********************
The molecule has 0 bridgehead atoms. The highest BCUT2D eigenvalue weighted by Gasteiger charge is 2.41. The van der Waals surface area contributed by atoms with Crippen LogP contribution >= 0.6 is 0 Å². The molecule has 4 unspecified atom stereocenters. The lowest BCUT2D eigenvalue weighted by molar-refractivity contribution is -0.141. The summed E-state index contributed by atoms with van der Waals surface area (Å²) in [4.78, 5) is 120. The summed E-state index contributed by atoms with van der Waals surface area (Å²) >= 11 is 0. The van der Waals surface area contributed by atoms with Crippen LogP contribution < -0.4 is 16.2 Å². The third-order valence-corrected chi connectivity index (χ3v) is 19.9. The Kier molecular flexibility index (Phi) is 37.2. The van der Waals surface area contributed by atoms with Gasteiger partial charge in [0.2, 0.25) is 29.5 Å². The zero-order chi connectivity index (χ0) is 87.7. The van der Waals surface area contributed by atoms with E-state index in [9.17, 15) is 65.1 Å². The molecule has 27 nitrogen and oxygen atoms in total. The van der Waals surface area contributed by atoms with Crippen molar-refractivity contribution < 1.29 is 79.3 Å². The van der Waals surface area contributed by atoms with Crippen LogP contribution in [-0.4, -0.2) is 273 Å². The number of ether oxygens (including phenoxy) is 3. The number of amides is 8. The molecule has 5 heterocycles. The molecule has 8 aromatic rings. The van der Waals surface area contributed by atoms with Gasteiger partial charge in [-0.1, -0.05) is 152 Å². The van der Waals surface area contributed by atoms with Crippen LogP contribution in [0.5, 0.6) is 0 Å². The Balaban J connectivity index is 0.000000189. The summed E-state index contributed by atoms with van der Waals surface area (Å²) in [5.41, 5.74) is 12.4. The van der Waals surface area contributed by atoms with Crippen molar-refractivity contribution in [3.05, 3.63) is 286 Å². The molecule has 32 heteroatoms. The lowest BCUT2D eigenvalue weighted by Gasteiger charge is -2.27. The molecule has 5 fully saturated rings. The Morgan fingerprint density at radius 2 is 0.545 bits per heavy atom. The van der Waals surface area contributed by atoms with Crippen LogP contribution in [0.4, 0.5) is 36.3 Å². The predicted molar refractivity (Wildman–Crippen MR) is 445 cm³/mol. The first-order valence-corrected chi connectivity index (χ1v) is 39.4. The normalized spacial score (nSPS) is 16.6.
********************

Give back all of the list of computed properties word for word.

The molecule has 0 bridgehead atoms. The highest BCUT2D eigenvalue weighted by Gasteiger charge is 2.41. The van der Waals surface area contributed by atoms with Crippen LogP contribution >= 0.6 is 0 Å². The molecule has 4 unspecified atom stereocenters. The lowest BCUT2D eigenvalue weighted by molar-refractivity contribution is -0.141. The summed E-state index contributed by atoms with van der Waals surface area (Å²) in [4.78, 5) is 120. The summed E-state index contributed by atoms with van der Waals surface area (Å²) >= 11 is 0. The van der Waals surface area contributed by atoms with Crippen LogP contribution < -0.4 is 16.2 Å². The third-order valence-corrected chi connectivity index (χ3v) is 19.9. The Kier molecular flexibility index (Phi) is 37.2. The van der Waals surface area contributed by atoms with Gasteiger partial charge in [0.2, 0.25) is 29.5 Å². The zero-order chi connectivity index (χ0) is 87.7. The van der Waals surface area contributed by atoms with E-state index in [9.17, 15) is 65.1 Å². The molecule has 27 nitrogen and oxygen atoms in total. The van der Waals surface area contributed by atoms with Crippen molar-refractivity contribution < 1.29 is 79.3 Å². The van der Waals surface area contributed by atoms with Crippen LogP contribution in [-0.4, -0.2) is 273 Å². The number of ether oxygens (including phenoxy) is 3. The number of amides is 8. The molecule has 5 heterocycles. The molecule has 8 aromatic rings. The van der Waals surface area contributed by atoms with Gasteiger partial charge in [-0.1, -0.05) is 152 Å². The van der Waals surface area contributed by atoms with Crippen LogP contribution in [0.5, 0.6) is 0 Å². The Balaban J connectivity index is 0.000000189. The summed E-state index contributed by atoms with van der Waals surface area (Å²) in [5.41, 5.74) is 12.4. The van der Waals surface area contributed by atoms with Crippen molar-refractivity contribution in [3.05, 3.63) is 286 Å². The molecule has 32 heteroatoms. The lowest BCUT2D eigenvalue weighted by Gasteiger charge is -2.27. The molecule has 5 fully saturated rings. The Morgan fingerprint density at radius 2 is 0.545 bits per heavy atom. The van der Waals surface area contributed by atoms with Crippen LogP contribution in [0.4, 0.5) is 36.3 Å². The predicted molar refractivity (Wildman–Crippen MR) is 445 cm³/mol. The first-order valence-corrected chi connectivity index (χ1v) is 39.4. The normalized spacial score (nSPS) is 16.6.